createuser creates a new PostgreSQL user (or more precisely, a role). Only superusers and users with CREATEROLE privilege can create new users, so createuser must be invoked by someone who can connect as a superuser or a user with CREATEROLE privilege.
If you wish to create a new superuser, you must connect as a superuser, not merely with CREATEROLE privilege. Being a superuser implies the ability to bypass all access permission checks within the database, so superuserdom should not be granted lightly.
createuser is a wrapper around the SQL command CREATE ROLE. There is no effective difference between creating users via this utility and via other methods for accessing the server.
createuser accepts the following command-line arguments:
Specifies the name of the PostgreSQL user to be created. This name must be different from all existing roles in this PostgreSQL installation.
- -c number
Set a maximum number of connections for the new user. The default is to set no limit.
The new user will be allowed to create databases.
The new user will not be allowed to create databases. This is the default.
Echo the commands that createuser generates and sends to the server.
Encrypts the user's password stored in the database. If not specified, the default password behavior is used.
- -g role
Indicates role to which this role will be added immediately as a new member. Multiple roles to which this role will be added as a member can be specified by writing multiple -g switches.
The new role will automatically inherit privileges of roles it is a member of. This is the default.
The new role will not automatically inherit privileges of roles it is a member of.
Prompt for the user name if none is specified on the command line, and also prompt for whichever of the options -d/-D, -r/-R, -s/-S is not specified on the command line. (This was the default behavior up to PostgreSQL 9.1.)
The new user will be allowed to log in (that is, the user name can be used as the initial session user identifier). This is the default.
The new user will not be allowed to log in. (A role without login privilege is still useful as a means of managing database permissions.)
Does not encrypt the user's password stored in the database. If not specified, the default password behavior is used.
If given, createuser will issue a prompt for the password of the new user. This is not necessary if you do not plan on using password authentication.
The new user will be allowed to create new roles (that is, this user will have CREATEROLE privilege).
The new user will not be allowed to create new roles. This is the default.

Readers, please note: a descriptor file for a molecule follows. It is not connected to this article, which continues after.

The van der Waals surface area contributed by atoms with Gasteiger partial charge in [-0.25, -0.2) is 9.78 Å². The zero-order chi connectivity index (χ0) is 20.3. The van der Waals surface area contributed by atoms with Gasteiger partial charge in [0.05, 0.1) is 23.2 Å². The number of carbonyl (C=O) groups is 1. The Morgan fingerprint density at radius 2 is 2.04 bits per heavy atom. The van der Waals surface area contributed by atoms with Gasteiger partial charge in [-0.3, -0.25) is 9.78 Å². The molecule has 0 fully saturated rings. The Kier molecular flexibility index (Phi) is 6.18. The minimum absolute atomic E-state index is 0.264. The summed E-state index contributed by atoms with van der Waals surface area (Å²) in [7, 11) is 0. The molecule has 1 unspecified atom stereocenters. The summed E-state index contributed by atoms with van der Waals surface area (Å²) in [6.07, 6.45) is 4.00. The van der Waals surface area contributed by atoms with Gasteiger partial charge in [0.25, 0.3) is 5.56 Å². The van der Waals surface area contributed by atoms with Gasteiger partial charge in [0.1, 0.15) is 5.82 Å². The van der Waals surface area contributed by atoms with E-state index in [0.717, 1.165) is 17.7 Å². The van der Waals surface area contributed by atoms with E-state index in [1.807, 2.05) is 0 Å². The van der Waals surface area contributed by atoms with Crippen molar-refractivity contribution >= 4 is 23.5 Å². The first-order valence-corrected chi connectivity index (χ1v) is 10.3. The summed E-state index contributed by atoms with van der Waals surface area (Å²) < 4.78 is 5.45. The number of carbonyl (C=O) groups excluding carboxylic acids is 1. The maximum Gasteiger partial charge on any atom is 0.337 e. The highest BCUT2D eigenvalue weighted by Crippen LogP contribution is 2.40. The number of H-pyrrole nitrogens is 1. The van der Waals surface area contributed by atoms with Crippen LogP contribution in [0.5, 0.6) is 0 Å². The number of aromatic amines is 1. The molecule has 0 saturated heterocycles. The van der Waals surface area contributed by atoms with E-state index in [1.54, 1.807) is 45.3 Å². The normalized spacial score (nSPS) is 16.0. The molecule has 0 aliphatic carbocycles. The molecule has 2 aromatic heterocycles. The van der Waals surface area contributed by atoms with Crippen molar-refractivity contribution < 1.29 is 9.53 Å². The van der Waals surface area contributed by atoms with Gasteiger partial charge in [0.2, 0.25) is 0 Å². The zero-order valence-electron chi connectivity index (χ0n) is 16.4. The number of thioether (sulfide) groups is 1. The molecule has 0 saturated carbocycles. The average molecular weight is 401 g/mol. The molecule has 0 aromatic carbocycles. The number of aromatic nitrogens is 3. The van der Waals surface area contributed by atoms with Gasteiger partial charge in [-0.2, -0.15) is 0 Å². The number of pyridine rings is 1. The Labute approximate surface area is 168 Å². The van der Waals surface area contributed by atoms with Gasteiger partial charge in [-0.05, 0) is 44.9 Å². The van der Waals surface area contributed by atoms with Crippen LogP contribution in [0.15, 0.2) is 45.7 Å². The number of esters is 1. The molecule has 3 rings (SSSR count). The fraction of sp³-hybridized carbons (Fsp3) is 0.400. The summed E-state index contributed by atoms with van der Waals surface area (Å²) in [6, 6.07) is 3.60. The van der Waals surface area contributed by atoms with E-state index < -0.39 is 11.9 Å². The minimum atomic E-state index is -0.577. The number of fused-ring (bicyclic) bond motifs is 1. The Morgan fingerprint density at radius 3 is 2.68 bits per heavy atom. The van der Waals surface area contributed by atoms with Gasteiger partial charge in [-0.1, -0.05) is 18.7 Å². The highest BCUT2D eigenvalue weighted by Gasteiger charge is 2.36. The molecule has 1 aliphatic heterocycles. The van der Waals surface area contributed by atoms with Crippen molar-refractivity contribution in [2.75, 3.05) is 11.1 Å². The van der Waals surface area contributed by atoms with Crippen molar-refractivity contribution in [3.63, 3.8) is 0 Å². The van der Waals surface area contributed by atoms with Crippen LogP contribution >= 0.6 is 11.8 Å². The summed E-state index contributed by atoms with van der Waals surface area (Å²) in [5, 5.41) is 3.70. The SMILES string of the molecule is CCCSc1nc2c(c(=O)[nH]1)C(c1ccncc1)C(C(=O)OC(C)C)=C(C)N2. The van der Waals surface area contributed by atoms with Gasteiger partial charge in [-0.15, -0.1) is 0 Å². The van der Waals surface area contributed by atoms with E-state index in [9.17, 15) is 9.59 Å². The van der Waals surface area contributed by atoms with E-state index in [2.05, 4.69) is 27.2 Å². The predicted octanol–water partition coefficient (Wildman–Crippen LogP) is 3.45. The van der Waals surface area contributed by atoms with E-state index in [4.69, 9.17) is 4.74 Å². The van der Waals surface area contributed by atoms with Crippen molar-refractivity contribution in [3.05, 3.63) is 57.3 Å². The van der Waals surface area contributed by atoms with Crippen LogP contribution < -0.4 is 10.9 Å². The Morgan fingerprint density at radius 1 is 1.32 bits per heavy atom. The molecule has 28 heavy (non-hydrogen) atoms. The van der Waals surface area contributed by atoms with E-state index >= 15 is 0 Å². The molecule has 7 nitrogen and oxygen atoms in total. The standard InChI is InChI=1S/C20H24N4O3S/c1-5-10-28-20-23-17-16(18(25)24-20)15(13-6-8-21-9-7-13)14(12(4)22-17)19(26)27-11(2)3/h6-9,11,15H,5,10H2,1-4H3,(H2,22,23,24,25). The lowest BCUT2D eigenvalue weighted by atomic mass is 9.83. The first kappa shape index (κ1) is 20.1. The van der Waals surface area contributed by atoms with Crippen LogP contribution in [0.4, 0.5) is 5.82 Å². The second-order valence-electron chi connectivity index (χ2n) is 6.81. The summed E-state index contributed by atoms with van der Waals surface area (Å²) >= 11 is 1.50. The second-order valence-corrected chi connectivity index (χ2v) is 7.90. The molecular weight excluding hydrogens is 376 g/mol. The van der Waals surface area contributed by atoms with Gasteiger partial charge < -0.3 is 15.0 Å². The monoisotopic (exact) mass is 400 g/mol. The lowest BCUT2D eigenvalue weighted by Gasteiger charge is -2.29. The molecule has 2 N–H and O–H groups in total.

The new user will be a superuser.
The new user will not be a superuser. This is the default.
Print the createuser version and exit.
The new user will have the REPLICATION privilege, which is described more fully in the documentation for CREATE ROLE.
The new user will not have the REPLICATION privilege, which is described more fully in the documentation for CREATE ROLE.
Show help about createuser command line arguments, and exit.
createuser also accepts the following command-line arguments for connection parameters:
- -h host
Specifies the host name of the machine on which the server is running. If the value begins with a slash, it is used as the directory for the Unix domain socket.
- -p port
Specifies the TCP port or local Unix domain socket file extension on which the server is listening for connections.
- -U username
User name to connect as (not the user name to create).
Never issue a password prompt. If the server requires password authentication and a password is not available by other means such as a .pgpass file, the connection attempt will fail. This option can be useful in batch jobs and scripts where no user is present to enter a password.
Force createuser to prompt for a password (for connecting to the server, not for the password of the new user).
This option is never essential, since createuser will automatically prompt for a password if the server demands password authentication. However, createuser will waste a connection attempt finding out that the server wants a password. In some cases it is worth typing -W to avoid the extra connection attempt.
Default connection parameters
This utility, like most other PostgreSQL utilities, also uses the environment variables supported by libpq (see Section 31.14).
In case of difficulty, see CREATE ROLE and psql for discussions of potential problems and error messages. The database server must be running at the targeted host. Also, any default connection settings and environment variables used by the libpq front-end library will apply.
To create a user joe on the default database server:
$ createuser joe
To create a user joe on the default database server with prompting for some additional attributes:
$ createuser --interactive joe Shall the new role be a superuser? (y/n) n Shall the new role be allowed to create databases? (y/n) n Shall the new role be allowed to create more new roles? (y/n) n
To create the same user joe using the server on host eden, port 5000, with attributes explicitly specified, taking a look at the underlying command:
$ createuser -h eden -p 5000 -S -D -R -e joe CREATE ROLE joe NOSUPERUSER NOCREATEDB NOCREATEROLE INHERIT LOGIN;
To create the user joe as a superuser, and assign a password immediately:
$ createuser -P -s -e joe Enter password for new role: xyzzy Enter it again: xyzzy CREATE ROLE joe PASSWORD 'md5b5f5ba1a423792b526f799ae4eb3d59e' SUPERUSER CREATEDB CREATEROLE INHERIT LOGIN;
In the above example, the new password isn't actually echoed when typed, but we show what was typed for clarity. As you see, the password is encrypted before it is sent to the client. If the option --unencrypted is used, the password will appear in the echoed command (and possibly also in the server log and elsewhere), so you don't want to use -e in that case, if anyone else can see your screen.